Katharine Wilkinson: But, anything that keeps us focused kind of moment to moment on the world that we want to create is a good thing, right? Like, I can't vote three times a day, but I do eat three times a day. And I think every time we do these things, it gives us a chance to reflect on our values, reflect on our connection to the planet's living systems, to think about what it is that we're trying to do here.

Alex: You know, because If you're focused only on reducing your own emissions from, you know, I don't know, 16 tons to 12 tons a year, you know, being the best climate gold star sticker winner you can be, you're having a negligible effect.

Ayana: But if you instead think about your actions as a form of communication, as an invitation for others to join you, then your action can lead to other actions that can actually lead to change. One great example of this is the trend around flying in Europe.

Alex: Starting a few years ago, more and more people in Europe started making the conscious choice to fly less for the climate. Those people included Greta Thunberg, the very famous Swedish climate activist. She very publicly took a boat across the Atlantic to come to a UN conference in 2019 instead of flying.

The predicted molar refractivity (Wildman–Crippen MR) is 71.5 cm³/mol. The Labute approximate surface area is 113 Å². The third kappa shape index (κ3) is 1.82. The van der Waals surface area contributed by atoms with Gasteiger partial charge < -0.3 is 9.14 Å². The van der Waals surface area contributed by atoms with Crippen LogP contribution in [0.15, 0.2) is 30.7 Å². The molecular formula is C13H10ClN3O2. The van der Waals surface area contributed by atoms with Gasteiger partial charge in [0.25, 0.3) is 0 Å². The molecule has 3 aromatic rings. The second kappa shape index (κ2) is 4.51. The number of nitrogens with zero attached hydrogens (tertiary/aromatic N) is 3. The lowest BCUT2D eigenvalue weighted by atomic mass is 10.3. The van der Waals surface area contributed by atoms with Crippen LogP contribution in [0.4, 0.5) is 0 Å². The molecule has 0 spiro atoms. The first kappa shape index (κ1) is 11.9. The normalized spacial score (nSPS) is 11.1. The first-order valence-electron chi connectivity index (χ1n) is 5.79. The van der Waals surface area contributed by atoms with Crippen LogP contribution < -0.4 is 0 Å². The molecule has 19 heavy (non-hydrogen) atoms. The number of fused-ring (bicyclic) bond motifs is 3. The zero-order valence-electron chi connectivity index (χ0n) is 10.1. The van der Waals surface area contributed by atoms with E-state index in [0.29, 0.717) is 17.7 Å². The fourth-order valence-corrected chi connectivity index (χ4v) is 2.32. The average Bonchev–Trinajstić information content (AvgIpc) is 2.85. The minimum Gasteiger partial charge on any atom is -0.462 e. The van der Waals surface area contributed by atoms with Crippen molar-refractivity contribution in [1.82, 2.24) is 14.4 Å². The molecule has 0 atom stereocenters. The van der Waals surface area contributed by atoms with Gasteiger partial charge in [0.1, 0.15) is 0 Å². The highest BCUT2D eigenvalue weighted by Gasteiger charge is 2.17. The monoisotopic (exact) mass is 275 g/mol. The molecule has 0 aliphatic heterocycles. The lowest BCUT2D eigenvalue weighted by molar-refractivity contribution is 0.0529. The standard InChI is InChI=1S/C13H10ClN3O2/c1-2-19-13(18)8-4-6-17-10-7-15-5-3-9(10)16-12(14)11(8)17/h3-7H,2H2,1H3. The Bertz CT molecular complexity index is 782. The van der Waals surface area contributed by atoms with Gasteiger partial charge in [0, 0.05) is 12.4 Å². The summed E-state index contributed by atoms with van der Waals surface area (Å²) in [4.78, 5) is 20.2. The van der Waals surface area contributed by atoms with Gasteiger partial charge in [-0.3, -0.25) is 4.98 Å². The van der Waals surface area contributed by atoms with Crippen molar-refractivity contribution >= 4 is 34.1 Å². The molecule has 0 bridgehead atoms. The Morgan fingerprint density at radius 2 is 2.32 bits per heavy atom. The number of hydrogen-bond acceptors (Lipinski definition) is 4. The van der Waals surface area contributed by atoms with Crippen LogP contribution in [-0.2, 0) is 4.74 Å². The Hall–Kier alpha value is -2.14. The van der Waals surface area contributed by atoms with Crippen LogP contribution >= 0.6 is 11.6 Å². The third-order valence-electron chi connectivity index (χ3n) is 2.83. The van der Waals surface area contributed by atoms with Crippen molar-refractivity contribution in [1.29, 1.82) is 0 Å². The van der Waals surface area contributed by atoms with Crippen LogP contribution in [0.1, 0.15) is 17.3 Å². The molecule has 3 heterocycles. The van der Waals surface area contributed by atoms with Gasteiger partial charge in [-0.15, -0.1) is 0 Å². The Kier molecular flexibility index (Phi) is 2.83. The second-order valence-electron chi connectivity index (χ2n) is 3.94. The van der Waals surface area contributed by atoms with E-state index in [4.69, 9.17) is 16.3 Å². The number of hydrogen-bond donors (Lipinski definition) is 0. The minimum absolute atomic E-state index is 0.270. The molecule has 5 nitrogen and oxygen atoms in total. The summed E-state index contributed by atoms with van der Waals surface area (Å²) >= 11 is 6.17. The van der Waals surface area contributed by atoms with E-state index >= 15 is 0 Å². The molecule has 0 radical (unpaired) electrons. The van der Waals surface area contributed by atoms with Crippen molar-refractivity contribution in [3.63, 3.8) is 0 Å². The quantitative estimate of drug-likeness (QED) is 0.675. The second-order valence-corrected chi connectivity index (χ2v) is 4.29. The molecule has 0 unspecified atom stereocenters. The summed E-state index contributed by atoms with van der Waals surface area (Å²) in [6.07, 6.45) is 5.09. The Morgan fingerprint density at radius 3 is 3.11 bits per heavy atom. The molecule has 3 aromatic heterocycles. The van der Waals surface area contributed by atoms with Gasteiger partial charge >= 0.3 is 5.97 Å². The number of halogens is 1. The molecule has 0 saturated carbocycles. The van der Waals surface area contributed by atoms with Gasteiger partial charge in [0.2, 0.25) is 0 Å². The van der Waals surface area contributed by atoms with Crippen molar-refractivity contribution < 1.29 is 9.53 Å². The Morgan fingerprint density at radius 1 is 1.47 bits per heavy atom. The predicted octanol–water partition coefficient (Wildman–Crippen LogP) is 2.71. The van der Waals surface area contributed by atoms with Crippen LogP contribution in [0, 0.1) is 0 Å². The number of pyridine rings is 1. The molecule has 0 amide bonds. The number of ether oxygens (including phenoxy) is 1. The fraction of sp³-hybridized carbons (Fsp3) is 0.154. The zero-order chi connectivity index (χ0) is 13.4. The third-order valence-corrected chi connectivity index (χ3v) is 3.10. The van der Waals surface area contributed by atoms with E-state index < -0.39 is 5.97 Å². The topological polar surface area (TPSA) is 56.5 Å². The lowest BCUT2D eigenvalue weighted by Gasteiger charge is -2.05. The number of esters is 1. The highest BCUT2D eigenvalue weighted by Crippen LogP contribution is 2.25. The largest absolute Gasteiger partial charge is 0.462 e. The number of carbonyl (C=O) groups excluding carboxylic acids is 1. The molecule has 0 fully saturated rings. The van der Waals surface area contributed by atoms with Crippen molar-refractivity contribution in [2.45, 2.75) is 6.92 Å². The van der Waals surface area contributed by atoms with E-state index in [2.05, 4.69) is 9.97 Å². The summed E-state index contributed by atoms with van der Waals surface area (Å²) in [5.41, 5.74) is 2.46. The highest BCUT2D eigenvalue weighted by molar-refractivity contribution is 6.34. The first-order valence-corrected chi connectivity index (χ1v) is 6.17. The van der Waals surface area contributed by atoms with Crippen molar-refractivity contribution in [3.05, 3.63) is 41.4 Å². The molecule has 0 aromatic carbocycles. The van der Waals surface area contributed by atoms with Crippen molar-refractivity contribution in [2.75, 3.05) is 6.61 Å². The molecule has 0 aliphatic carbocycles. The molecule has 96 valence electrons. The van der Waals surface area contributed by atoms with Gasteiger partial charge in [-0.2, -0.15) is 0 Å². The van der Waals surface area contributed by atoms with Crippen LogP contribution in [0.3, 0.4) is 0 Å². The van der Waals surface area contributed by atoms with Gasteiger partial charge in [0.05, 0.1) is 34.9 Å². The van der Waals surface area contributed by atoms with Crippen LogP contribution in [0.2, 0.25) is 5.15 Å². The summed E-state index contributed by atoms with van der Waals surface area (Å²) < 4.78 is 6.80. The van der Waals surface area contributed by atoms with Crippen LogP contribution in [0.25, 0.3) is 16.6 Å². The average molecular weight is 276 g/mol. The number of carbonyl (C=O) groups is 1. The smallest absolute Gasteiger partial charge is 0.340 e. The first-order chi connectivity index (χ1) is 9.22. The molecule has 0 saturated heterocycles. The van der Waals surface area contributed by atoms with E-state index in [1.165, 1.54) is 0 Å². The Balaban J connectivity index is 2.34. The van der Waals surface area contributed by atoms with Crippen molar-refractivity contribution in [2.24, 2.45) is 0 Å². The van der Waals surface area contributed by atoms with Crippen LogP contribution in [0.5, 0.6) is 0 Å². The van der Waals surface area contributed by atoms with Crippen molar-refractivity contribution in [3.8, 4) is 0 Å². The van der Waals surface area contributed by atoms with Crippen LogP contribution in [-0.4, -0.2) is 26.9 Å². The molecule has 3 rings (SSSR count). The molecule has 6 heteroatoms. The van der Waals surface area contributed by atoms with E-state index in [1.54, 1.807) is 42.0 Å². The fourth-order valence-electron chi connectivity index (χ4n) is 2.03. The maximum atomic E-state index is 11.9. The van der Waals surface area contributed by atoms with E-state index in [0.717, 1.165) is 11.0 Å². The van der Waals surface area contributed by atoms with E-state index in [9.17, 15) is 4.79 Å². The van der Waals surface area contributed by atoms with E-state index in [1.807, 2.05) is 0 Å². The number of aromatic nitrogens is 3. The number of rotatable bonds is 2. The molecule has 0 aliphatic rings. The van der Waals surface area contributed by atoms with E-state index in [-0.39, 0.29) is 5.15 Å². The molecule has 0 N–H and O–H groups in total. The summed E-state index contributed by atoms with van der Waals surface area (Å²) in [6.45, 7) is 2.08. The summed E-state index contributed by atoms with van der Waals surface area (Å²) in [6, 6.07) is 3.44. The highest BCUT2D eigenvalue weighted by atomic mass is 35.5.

Steve Westlake: And then in response to that, there's been a movement in Sweden and Europe and beyond, and I'm sure people in America as well, to also change their own behavior.

Alex: This is climate researcher Steve Westlake. he found that yes, 75 percent of the people he surveyed who knew somebody who gave up flying said they also changed their own attitudes about flying and climate change, and about half of them actually started flying less themselves.